An investigation into the cross-race effect for composite construction

Schmidt, Heike and Frowd, Charlie orcid iconORCID: 0000-0002-5082-1259 (2006) An investigation into the cross-race effect for composite construction. In: European Psychology and Law Conference, 27th-30th June 2006, Liverpool, UK.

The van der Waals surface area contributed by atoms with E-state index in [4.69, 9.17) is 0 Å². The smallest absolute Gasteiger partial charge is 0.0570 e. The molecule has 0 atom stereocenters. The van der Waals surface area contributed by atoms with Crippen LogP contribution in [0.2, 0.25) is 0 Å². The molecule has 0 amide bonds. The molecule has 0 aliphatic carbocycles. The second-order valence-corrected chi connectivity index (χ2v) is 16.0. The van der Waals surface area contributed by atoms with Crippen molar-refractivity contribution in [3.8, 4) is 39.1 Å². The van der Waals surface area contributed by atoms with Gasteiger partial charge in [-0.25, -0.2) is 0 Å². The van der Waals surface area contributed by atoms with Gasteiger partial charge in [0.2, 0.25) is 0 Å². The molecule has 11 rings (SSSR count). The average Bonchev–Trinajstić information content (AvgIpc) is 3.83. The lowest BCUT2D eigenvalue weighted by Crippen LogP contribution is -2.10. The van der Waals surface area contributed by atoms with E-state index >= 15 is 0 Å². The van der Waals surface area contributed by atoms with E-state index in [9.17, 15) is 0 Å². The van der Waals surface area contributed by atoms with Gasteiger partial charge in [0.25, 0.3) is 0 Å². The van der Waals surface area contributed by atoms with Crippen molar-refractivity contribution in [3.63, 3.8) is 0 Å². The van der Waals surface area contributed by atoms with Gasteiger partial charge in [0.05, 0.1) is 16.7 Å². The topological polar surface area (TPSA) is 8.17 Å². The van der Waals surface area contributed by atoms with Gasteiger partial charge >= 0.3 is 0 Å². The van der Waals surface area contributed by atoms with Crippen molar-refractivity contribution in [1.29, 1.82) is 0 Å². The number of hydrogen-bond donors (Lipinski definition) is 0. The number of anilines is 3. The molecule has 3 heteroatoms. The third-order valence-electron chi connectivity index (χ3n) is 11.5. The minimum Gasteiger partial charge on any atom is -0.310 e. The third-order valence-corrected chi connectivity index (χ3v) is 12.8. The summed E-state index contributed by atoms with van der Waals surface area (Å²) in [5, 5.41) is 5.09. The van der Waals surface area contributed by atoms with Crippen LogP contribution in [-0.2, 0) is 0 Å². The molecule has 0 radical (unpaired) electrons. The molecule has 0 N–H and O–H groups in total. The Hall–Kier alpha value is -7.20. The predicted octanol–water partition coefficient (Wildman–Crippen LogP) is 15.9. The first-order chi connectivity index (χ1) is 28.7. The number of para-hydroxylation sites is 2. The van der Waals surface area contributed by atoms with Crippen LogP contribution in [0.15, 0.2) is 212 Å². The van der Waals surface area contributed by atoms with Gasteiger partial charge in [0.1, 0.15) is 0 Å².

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The cross-race effect is a well established phenomenon in face recognition research (see Meissner & Brigham, 2001; Sporer, 2001 for reviews). It is possible that the own-race advantage might be transferable to the construction of face composites For example, Ellis et al. (1979) found an advantage of white Scots over black South Africans on white composites as predicted by the cross-race effect while black South Africans did not show an own-race advantage. Ellis et al attributed the latter to the more limited range of black features available in the composite system used. Even though the range of features in commonly used systems have expanded over the years, Davies and Valentine (in press) argue that even in these systems features for non-Caucasian faces are still not well represented.

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